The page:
Library of Congress, Remedies for Small Copyright Claims, 76 Fed. Reg. 66,758, (October 27, 2011), available at:
2 3

Id. at 66760.

See generally Bruce Zuker and Monica Kerr, The People’s Court Examined: A Legal and Empirical Analysis of the Small Claims Court System, 37 U.S.F. L. Rev. 315 (2003) (providing a general explanation of small claims courts procedures).

Remedies for Small Copyright Claims, 76 Fed. Reg. at 66,760.


presentation of these issues often merits discovery. It also merits a careful consideration and interpretation of precedent, an exercise which proves complicated even for federal appeals courts.5 Frustrating as they may sometimes be for litigants, these procedures are important both to prove infringement and defenses to infringement. An abbreviated system could adversely impact both or privilege one at the expense of the other depending on the predominant purpose that dictates its design. The Notice discusses, at length, copyright holders’ inability to access justice. However, a similar discussion of the difficulties defendants face in presenting an effective defense is missing. A new system animated only by a desire to allow plaintiffs to access justice would easily overlook the importance of a vigorous defense. Yet as the Supreme Court has held: “defendants who seek to advance a variety of meritorious copyright defenses should be encouraged to litigate them to the same extent that plaintiffs are encouraged to litigate meritorious claims of infringement.”6 Such an approach would facilitate proper demarcation of the boundaries of copyright law. Such demarcation helps users understand the extent to which they can use existing works in creating new ones. It helps innovators design their products and services, in a manner that permits new means of experiencing works while also respecting copyright owner’s rights.7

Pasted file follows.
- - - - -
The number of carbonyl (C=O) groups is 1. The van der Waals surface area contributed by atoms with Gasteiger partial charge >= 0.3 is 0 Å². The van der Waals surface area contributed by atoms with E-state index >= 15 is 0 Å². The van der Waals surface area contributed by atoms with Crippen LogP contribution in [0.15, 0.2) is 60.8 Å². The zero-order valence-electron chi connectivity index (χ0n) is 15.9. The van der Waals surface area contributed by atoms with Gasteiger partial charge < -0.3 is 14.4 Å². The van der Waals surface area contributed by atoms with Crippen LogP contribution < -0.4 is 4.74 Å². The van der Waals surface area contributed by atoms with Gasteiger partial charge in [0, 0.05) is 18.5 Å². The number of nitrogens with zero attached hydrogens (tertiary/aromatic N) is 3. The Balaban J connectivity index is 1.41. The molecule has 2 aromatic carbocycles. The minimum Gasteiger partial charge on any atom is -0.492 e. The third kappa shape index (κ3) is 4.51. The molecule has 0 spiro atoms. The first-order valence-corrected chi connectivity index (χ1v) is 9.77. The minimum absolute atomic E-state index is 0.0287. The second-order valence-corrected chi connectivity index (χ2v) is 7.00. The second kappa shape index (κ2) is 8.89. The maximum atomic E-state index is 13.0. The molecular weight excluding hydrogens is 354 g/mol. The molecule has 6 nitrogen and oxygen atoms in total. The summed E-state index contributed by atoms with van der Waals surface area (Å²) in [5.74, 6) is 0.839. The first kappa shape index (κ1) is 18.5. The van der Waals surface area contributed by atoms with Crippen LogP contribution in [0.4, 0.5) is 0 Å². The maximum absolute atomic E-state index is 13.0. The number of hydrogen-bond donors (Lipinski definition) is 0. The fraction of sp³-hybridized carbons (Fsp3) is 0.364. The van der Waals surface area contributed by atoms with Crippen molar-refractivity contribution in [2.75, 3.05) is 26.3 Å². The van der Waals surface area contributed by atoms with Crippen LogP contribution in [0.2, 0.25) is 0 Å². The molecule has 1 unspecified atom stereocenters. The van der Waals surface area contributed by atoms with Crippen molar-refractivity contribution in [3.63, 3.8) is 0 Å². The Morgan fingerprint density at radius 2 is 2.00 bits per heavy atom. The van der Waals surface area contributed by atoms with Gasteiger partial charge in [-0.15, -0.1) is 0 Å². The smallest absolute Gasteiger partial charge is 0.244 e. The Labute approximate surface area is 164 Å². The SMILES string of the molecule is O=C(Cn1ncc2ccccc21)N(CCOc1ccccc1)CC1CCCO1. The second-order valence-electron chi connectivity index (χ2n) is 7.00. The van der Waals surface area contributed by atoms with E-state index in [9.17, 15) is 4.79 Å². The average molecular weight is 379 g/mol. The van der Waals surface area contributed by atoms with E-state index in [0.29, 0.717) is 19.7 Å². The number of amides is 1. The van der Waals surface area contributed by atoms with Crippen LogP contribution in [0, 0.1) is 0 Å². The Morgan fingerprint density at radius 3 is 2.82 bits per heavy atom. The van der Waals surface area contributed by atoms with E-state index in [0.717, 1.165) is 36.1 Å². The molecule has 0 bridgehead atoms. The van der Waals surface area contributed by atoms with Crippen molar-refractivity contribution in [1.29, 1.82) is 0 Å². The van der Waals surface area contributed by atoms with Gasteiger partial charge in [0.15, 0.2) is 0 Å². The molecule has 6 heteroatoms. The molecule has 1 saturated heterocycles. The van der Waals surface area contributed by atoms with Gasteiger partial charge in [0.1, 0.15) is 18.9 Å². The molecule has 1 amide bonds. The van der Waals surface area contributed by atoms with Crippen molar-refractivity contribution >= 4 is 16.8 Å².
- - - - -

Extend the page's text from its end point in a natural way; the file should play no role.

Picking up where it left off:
Michael Candau and Donald E. Beederman, The Case for A Specialized Copyright Court: Eliminating the Jurisdictional Advantage, 21 Hastings Comm. & Ent. L.J. 717 (1999).
6 7

Fogerty v. Fantasy, 510 U.S. 517, 527 (1994)

See e.g. Pamela Samuelson, The Generativity of Sony v. Universal: The Intellectual Property Legacy of Justice Stevens, 74 Fordham L. Rev. 1831 (2006) (explaining how the Supreme Court’s decision in Sony v. Universal, defined the scope of the law and thereby facilitated technological innovation).